The public would rather see police catching burglars than taking the knee, the new head of Greater Manchester police admits
- Stephen Watson, 52, chief constable of GMP, speaks out against ‘woke’ policing
- Mr Watson said he would not take the knee in police uniform as it is not impartial
- He began his new role in May at GMP, which is effectively in ‘special measures’
The public is ‘fed up’ with seeing ‘virtue-signalling police officers’ who make their personal views known, the new head of England’s second largest force has said.
Stephen Watson, the new chief constable of Greater Manchester Police (GMP), believes the public would rather see forces catching burglars than engaging in ‘woke’ policing.
Mr Watson said that officers who overtly support campaign groups – by taking the knee, wearing their pins, badges or rainbow shoelaces – threaten their ability to do the job impartiality.
On whether he would take the knee in uniform, Mr Watson told The Daily Telegraph: ‘No, I absolutely would not. I would probably kneel before the Queen, God, and Mrs Watson, that’s it.’
Mr Watson, 52, began his new role last month at GMP which is effectively in ‘special measures’ after a damning watchdog report revealed the force had failed to properly record 80,000 crimes.
Mr Watson, 52, has a reputation for turning around failing forces after he oversaw marked improvements in his last job as chief constable of South Yorkshire Police
During in his first week in charge, he vowed he would quit if the force is not in a ‘demonstrably better place’ within two years.
Mr Watson told the newspaper: ‘Impartiality is in danger of being upset in our urge and desire to demonstrate that we would like to make common cause from time to time with people whose agenda is very difficult to disagree with.
‘I do not think that things like taking the knee, demonstrating that you have a commonality of view with the protesters that you’re policing is compatible with the standards of service that people require of their police.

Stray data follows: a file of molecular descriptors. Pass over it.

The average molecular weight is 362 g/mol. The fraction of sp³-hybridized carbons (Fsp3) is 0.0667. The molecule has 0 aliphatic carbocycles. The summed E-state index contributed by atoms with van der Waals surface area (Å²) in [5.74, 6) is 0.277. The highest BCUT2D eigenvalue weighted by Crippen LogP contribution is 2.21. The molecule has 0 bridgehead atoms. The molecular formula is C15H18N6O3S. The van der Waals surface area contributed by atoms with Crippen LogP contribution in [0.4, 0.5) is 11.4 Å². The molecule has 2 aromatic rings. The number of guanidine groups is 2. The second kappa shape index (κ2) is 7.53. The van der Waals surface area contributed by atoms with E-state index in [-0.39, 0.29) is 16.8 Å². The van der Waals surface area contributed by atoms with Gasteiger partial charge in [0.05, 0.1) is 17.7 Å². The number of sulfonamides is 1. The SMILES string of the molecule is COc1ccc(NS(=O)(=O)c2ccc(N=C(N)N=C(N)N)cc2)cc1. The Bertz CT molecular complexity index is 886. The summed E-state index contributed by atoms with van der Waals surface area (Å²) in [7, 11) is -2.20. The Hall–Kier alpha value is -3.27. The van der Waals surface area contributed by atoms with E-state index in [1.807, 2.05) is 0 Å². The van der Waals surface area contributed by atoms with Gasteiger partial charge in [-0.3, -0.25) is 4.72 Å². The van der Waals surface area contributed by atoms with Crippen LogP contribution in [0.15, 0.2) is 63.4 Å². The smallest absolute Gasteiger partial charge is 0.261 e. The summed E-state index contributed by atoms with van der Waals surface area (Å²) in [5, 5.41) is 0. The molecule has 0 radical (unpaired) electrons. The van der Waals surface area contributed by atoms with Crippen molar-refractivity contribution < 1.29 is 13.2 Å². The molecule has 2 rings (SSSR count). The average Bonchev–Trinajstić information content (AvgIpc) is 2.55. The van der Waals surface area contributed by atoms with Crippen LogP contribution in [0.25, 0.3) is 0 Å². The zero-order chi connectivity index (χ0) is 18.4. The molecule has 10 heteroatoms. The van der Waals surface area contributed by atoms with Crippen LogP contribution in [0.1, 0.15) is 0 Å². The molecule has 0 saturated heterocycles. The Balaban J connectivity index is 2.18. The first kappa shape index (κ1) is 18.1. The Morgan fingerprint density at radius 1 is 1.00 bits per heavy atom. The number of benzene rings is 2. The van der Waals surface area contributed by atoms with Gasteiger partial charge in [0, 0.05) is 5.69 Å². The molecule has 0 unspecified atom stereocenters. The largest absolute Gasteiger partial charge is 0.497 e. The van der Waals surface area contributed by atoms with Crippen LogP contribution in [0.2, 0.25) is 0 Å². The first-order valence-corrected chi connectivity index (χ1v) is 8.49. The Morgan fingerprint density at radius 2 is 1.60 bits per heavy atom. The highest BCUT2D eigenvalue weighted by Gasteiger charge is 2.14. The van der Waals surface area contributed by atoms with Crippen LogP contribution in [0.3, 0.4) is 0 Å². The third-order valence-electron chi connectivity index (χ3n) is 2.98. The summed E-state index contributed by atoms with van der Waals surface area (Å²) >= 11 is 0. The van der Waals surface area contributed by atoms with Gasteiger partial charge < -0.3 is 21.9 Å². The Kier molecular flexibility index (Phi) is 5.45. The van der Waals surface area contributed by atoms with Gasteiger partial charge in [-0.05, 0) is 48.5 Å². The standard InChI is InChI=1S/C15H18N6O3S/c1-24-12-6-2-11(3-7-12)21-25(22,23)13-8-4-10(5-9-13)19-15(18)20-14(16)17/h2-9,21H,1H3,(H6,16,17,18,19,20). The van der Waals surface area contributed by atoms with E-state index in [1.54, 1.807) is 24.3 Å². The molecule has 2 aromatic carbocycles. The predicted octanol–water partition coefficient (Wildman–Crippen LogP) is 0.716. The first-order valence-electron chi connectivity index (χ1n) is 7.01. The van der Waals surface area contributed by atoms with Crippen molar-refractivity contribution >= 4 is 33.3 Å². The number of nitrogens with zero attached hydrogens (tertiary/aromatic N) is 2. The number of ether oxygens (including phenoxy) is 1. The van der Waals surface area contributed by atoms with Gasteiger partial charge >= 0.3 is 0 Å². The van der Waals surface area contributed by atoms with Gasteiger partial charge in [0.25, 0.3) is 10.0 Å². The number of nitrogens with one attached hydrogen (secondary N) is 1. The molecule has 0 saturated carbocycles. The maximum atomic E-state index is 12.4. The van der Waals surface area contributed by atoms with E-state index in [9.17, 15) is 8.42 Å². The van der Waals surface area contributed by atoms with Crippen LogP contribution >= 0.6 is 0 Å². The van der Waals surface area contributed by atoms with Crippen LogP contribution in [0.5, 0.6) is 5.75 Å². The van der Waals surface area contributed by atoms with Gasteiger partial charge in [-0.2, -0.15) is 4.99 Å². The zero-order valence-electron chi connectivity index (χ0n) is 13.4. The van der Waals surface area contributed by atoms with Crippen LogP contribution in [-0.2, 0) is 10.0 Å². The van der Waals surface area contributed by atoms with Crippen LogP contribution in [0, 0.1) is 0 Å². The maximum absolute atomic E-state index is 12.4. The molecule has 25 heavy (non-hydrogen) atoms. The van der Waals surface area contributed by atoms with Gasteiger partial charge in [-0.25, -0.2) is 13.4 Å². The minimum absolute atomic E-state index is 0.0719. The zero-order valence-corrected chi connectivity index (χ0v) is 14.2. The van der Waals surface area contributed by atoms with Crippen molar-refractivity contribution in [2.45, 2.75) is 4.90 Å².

‘Officers could put themselves in a difficult place because if you demonstrate you’re not impartial, and you then have to make an arrest, how on earth do you assist the courts to come to just judgement as to you having executed your powers of arrest in an appropriately impartial professional manner?’
Stephen Watson (left) alongside Mayor of Greater Manchester Andy Burnham, as he is sworn in as Chief Constable of Greater Manchester Police, May 27, 2021
Previous GMP chief constable Ian Hopkins stepped down in December
Mr Watson, who avoids social media as a way to boost his own profile, told the paper: ‘I think we’re past the high watermark.
‘The public are getting a little bit fed up of virtue-signalling police officers when they’d really rather we just locked up burglars.’
He says he hopes improve to confidence by sending officers to every burglary and investigating every crime.
Mr Watson has a reputation for turning around failing forces after he oversaw marked improvements in his last job as chief constable of South Yorkshire Police.
Previous GMP chief constable Ian Hopkins stepped down in December after Greater Manchester Mayor Andy Burnham said he asked him to resign in the wake of the scathing report by Her Majesty’s Inspectorate of Constabulary and Fire and Rescue Services (HMICFRS).